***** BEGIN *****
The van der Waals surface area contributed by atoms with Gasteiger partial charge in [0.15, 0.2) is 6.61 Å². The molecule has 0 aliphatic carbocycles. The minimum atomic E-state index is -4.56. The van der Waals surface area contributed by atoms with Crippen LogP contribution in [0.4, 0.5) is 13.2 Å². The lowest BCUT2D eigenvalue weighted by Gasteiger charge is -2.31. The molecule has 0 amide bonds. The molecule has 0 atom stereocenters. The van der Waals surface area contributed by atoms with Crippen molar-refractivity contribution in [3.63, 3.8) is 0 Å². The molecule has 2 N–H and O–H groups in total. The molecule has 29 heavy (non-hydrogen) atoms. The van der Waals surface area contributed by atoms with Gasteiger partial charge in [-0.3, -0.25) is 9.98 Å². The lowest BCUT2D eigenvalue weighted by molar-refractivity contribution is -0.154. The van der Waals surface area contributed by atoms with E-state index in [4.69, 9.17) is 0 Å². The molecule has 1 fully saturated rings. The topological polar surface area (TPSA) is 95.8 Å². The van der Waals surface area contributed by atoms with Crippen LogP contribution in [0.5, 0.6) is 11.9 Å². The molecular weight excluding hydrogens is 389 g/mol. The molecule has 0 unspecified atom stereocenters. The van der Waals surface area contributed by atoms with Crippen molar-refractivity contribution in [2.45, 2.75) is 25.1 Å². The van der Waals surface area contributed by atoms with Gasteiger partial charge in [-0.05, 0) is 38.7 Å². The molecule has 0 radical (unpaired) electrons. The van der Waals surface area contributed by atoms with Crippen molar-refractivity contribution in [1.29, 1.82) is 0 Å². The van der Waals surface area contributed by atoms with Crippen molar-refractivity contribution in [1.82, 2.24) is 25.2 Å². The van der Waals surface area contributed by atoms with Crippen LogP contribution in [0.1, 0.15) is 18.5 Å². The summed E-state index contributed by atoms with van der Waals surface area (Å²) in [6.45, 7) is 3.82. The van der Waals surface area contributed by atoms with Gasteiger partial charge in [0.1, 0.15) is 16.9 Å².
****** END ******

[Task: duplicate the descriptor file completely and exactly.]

The van der Waals surface area contributed by atoms with Gasteiger partial charge in [0.15, 0.2) is 6.61 Å². The molecule has 0 aliphatic carbocycles. The minimum atomic E-state index is -4.56. The van der Waals surface area contributed by atoms with Crippen LogP contribution in [0.4, 0.5) is 13.2 Å². The lowest BCUT2D eigenvalue weighted by Gasteiger charge is -2.31. The molecule has 0 amide bonds. The molecule has 0 atom stereocenters. The van der Waals surface area contributed by atoms with Crippen molar-refractivity contribution in [3.63, 3.8) is 0 Å². The molecule has 2 N–H and O–H groups in total. The molecule has 29 heavy (non-hydrogen) atoms. The van der Waals surface area contributed by atoms with Gasteiger partial charge in [-0.3, -0.25) is 9.98 Å². The lowest BCUT2D eigenvalue weighted by molar-refractivity contribution is -0.154. The van der Waals surface area contributed by atoms with E-state index in [4.69, 9.17) is 0 Å². The molecule has 1 fully saturated rings. The topological polar surface area (TPSA) is 95.8 Å². The van der Waals surface area contributed by atoms with Crippen LogP contribution in [0.5, 0.6) is 11.9 Å². The molecular weight excluding hydrogens is 389 g/mol. The molecule has 0 unspecified atom stereocenters. The van der Waals surface area contributed by atoms with Crippen molar-refractivity contribution in [2.45, 2.75) is 25.1 Å². The van der Waals surface area contributed by atoms with Gasteiger partial charge in [-0.05, 0) is 38.7 Å². The molecule has 0 radical (unpaired) electrons. The van der Waals surface area contributed by atoms with Crippen molar-refractivity contribution in [1.29, 1.82) is 0 Å². The van der Waals surface area contributed by atoms with Crippen molar-refractivity contribution in [1.82, 2.24) is 25.2 Å². The van der Waals surface area contributed by atoms with Crippen LogP contribution in [0.1, 0.15) is 18.5 Å². The summed E-state index contributed by atoms with van der Waals surface area (Å²) in [6.45, 7) is 3.82. The van der Waals surface area contributed by atoms with Gasteiger partial charge in [0.1, 0.15) is 16.9 Å².